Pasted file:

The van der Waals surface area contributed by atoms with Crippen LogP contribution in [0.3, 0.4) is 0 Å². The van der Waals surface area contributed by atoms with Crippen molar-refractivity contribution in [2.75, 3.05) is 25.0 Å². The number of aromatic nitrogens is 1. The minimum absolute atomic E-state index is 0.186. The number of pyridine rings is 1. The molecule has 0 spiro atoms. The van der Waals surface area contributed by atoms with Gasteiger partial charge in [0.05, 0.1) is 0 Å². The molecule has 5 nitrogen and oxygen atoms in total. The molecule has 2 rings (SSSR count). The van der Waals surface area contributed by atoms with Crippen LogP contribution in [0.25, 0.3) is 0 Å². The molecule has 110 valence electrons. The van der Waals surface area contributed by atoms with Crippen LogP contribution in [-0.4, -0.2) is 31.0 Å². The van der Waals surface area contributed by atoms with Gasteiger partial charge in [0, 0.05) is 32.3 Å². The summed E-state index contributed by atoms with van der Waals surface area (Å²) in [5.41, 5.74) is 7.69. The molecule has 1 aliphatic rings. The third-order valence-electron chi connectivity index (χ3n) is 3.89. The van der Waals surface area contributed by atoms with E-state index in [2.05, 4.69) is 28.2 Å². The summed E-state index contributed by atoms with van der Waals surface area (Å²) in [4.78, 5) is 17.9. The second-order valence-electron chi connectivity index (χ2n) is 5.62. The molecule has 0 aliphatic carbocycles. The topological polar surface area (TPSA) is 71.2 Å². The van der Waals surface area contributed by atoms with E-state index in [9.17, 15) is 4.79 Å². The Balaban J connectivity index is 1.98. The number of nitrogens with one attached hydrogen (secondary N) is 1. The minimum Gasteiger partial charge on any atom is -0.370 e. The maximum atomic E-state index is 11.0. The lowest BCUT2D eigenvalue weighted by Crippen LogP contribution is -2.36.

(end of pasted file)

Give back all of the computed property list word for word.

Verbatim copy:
The van der Waals surface area contributed by atoms with Crippen LogP contribution in [0.3, 0.4) is 0 Å². The van der Waals surface area contributed by atoms with Crippen molar-refractivity contribution in [2.75, 3.05) is 25.0 Å². The number of aromatic nitrogens is 1. The minimum absolute atomic E-state index is 0.186. The number of pyridine rings is 1. The molecule has 0 spiro atoms. The van der Waals surface area contributed by atoms with Gasteiger partial charge in [0.05, 0.1) is 0 Å². The molecule has 5 nitrogen and oxygen atoms in total. The molecule has 2 rings (SSSR count). The van der Waals surface area contributed by atoms with Crippen LogP contribution in [0.25, 0.3) is 0 Å². The molecule has 110 valence electrons. The van der Waals surface area contributed by atoms with Crippen LogP contribution in [-0.4, -0.2) is 31.0 Å². The van der Waals surface area contributed by atoms with Gasteiger partial charge in [0, 0.05) is 32.3 Å². The summed E-state index contributed by atoms with van der Waals surface area (Å²) in [5.41, 5.74) is 7.69. The molecule has 1 aliphatic rings. The third-order valence-electron chi connectivity index (χ3n) is 3.89. The van der Waals surface area contributed by atoms with E-state index in [2.05, 4.69) is 28.2 Å². The summed E-state index contributed by atoms with van der Waals surface area (Å²) in [4.78, 5) is 17.9. The second-order valence-electron chi connectivity index (χ2n) is 5.62. The molecule has 0 aliphatic carbocycles. The topological polar surface area (TPSA) is 71.2 Å². The van der Waals surface area contributed by atoms with E-state index in [9.17, 15) is 4.79 Å². The Balaban J connectivity index is 1.98. The number of nitrogens with one attached hydrogen (secondary N) is 1. The minimum Gasteiger partial charge on any atom is -0.370 e. The maximum atomic E-state index is 11.0. The lowest BCUT2D eigenvalue weighted by Crippen LogP contribution is -2.36.